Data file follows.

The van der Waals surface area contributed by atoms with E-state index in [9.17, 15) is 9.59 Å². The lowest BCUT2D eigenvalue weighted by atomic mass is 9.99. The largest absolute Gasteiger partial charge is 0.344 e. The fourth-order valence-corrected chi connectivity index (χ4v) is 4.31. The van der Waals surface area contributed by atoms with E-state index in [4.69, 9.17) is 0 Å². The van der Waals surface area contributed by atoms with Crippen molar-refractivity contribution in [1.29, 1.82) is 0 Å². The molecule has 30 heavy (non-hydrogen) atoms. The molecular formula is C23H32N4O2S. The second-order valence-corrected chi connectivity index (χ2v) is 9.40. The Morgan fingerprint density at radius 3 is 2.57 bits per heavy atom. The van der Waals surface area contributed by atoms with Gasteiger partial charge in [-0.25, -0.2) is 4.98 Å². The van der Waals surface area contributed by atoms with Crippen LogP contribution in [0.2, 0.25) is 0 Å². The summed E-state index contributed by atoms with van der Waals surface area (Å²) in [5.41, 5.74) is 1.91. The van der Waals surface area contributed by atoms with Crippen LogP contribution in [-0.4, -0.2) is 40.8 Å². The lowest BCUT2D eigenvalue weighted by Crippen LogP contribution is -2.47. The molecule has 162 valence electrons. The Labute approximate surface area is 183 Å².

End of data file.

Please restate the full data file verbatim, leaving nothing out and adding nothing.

The van der Waals surface area contributed by atoms with E-state index in [9.17, 15) is 9.59 Å². The lowest BCUT2D eigenvalue weighted by atomic mass is 9.99. The largest absolute Gasteiger partial charge is 0.344 e. The fourth-order valence-corrected chi connectivity index (χ4v) is 4.31. The van der Waals surface area contributed by atoms with E-state index in [4.69, 9.17) is 0 Å². The van der Waals surface area contributed by atoms with Crippen molar-refractivity contribution in [1.29, 1.82) is 0 Å². The molecule has 30 heavy (non-hydrogen) atoms. The molecular formula is C23H32N4O2S. The second-order valence-corrected chi connectivity index (χ2v) is 9.40. The Morgan fingerprint density at radius 3 is 2.57 bits per heavy atom. The van der Waals surface area contributed by atoms with Gasteiger partial charge in [-0.25, -0.2) is 4.98 Å². The van der Waals surface area contributed by atoms with Crippen LogP contribution in [0.2, 0.25) is 0 Å². The summed E-state index contributed by atoms with van der Waals surface area (Å²) in [5.41, 5.74) is 1.91. The van der Waals surface area contributed by atoms with Crippen LogP contribution in [-0.4, -0.2) is 40.8 Å². The lowest BCUT2D eigenvalue weighted by Crippen LogP contribution is -2.47. The molecule has 162 valence electrons. The Labute approximate surface area is 183 Å².